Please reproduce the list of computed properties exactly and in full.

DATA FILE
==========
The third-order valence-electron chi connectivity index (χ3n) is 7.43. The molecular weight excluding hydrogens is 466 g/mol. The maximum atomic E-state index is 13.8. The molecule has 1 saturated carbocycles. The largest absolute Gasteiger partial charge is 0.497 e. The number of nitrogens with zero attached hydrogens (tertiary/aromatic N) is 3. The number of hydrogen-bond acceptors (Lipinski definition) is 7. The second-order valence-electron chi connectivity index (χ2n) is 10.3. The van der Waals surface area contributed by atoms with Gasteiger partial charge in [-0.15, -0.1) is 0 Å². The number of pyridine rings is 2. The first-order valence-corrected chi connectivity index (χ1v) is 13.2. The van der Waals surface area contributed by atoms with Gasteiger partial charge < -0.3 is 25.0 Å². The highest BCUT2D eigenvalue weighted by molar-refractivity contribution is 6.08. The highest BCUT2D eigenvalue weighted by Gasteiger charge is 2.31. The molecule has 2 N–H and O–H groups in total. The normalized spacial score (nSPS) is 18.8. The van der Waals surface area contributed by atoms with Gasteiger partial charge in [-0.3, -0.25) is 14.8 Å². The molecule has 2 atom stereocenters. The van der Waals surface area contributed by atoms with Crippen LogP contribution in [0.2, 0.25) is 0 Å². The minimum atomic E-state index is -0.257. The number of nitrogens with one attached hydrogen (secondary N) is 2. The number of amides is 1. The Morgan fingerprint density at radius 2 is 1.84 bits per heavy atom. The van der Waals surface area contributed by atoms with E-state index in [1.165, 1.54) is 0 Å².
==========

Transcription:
The third-order valence-electron chi connectivity index (χ3n) is 7.43. The molecular weight excluding hydrogens is 466 g/mol. The maximum atomic E-state index is 13.8. The molecule has 1 saturated carbocycles. The largest absolute Gasteiger partial charge is 0.497 e. The number of nitrogens with zero attached hydrogens (tertiary/aromatic N) is 3. The number of hydrogen-bond acceptors (Lipinski definition) is 7. The second-order valence-electron chi connectivity index (χ2n) is 10.3. The van der Waals surface area contributed by atoms with Gasteiger partial charge in [-0.15, -0.1) is 0 Å². The number of pyridine rings is 2. The first-order valence-corrected chi connectivity index (χ1v) is 13.2. The van der Waals surface area contributed by atoms with Gasteiger partial charge < -0.3 is 25.0 Å². The highest BCUT2D eigenvalue weighted by molar-refractivity contribution is 6.08. The highest BCUT2D eigenvalue weighted by Gasteiger charge is 2.31. The molecule has 2 N–H and O–H groups in total. The normalized spacial score (nSPS) is 18.8. The van der Waals surface area contributed by atoms with Gasteiger partial charge in [-0.3, -0.25) is 14.8 Å². The molecule has 2 atom stereocenters. The van der Waals surface area contributed by atoms with Crippen LogP contribution in [0.2, 0.25) is 0 Å². The minimum atomic E-state index is -0.257. The number of nitrogens with one attached hydrogen (secondary N) is 2. The number of amides is 1. The Morgan fingerprint density at radius 2 is 1.84 bits per heavy atom. The van der Waals surface area contributed by atoms with E-state index in [1.165, 1.54) is 0 Å².